Renewable energy leads fossil fuels for two days

0
35

Aided by record daily power cuts, electricity generated by the cheap and non-pollutive renewable energy (RE) took the lead over the  imported and pollutive fossil fuels (FFs)  for two consecutive days to Sunday (24 July), the first time after nine days , Ceylon Electricity Board’s (CEB’s) data for yesterday (25 July) showed.

Of the total electricity supplied by the CEB to consumers in Sri Lanka on Sunday which was  33.29 gigaWatt hours (gWh), RE’s share was 18.06 gWh (54.25 per cent) and FFs share was 15.23 gWh (45.75 per cent)  respectively.

 According to the Central Bank of Sri Lanka’s 2021 Annual Report, the cheapest source of electricity generation to the CEB last year was ‘CEB Hydro,’ costing a mere Rs 1.67 a unit or one kiloWatt hour (kWh) of electricity followed by Coal (Rs 10.87); non-conventional RE such as Mini-Hydro, Wind-both CEB and PS, Biomass and Solar (Rs 18.99), ‘CEB Diesel’ (Rs 29.01) and ‘PS Diesel’ (Rs 30.35), respectively.

‘CEB Hydro’ is part of RE, while ‘Coal’, ‘CEB Diesel’ and ‘PS Diesel’ together form Sri Lanka’s current FFs sector.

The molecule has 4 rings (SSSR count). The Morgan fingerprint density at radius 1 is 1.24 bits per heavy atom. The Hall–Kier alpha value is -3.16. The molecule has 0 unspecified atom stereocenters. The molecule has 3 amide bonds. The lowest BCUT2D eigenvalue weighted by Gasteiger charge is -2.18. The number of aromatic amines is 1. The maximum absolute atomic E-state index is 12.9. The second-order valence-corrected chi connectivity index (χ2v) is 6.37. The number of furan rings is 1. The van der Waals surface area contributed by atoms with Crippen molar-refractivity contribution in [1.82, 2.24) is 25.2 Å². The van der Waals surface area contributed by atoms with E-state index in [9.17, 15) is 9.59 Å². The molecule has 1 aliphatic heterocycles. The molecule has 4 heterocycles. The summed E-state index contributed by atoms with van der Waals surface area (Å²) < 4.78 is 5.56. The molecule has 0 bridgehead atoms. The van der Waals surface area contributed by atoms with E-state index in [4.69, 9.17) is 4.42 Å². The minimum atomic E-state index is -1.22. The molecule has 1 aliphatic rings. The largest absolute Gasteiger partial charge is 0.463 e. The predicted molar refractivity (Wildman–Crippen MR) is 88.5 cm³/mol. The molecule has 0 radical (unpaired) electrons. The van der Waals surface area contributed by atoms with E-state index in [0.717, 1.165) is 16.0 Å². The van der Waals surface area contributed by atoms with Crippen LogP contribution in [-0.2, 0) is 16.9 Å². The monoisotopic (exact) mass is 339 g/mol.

Sunday’s FFs breakdown comprised CEB Coal (12.67 gWh), CEB Diesel (2.56 gWh) and private sector (PS) Diesel (0.00 gWh) respectively. Meanwhile, Sri Lanka’s sole coal electricity generator, the 900 mW Norochcholai Coal Power Plant, built during the Mahinda Rajapaksa era sans tender call and incurring USUSD  1.35 billion of taxpayers’ money to build it, is however, generally, only partially operable for several days, forcing the Government of Sri Lanka/CEB to be over reliant on the expensive diesel to meet a large size of Sri Lanka’s electricity needs on most days.

 In related developments,  Sunday’s  RE breakdown comprised CEB Hydro 15.02 gWh, equivalent to 83.17 per cent of total RE generated on that day, followed by PS Mini-Hydro (1.34 gWh), PS Wind (0.78 gWh),   CEB Wind (0.66 gWh), PS Solar (0.14 gWh) and  PS Biomass (0.12 gWh) respectively.

CEB’s hydro breakdown of Sunday comprised Mahaweli (6.98 gWh), Laxapana (6.76 gWh) and Samanalawewa (ie both Samanalawewa and Kukule Ganga Hydroelectric Power Projects (HEPPs) together): 1.27 gWh respectively.

But in the 205 days that have transpired in the year  to  Sunday, RE was responsible for providing 50 per cent or over of Sri Lanka’s electricity needs in only 49 (23.90 per cent) days and FFs in the balance 156 (76.10 per cent)  days..

Meanwhile, ‘Mahaweli  Hydro’ comprises Victoria, Randenigala, Rantanbe, Kotmale and Upper Kotmale HEEP projects, respectively. Victoria, Randenigala, Rantambe and Kotmale HEPPs were built during the J.R. Jayewardene era after obtaining grant and concessional aid from the West.

Upper Kotmale, conceptualized  was built after obtaining concessional Japanese aid. Samanalawewa  was built with concessional aid from Japan and Kukule Ganga was built with concessional aid from Japan. Laxapana, was built with Sri Lanka’s money and subsequently extended after obtaining concessional World Bank aid.

By Paneetha  Ameresekere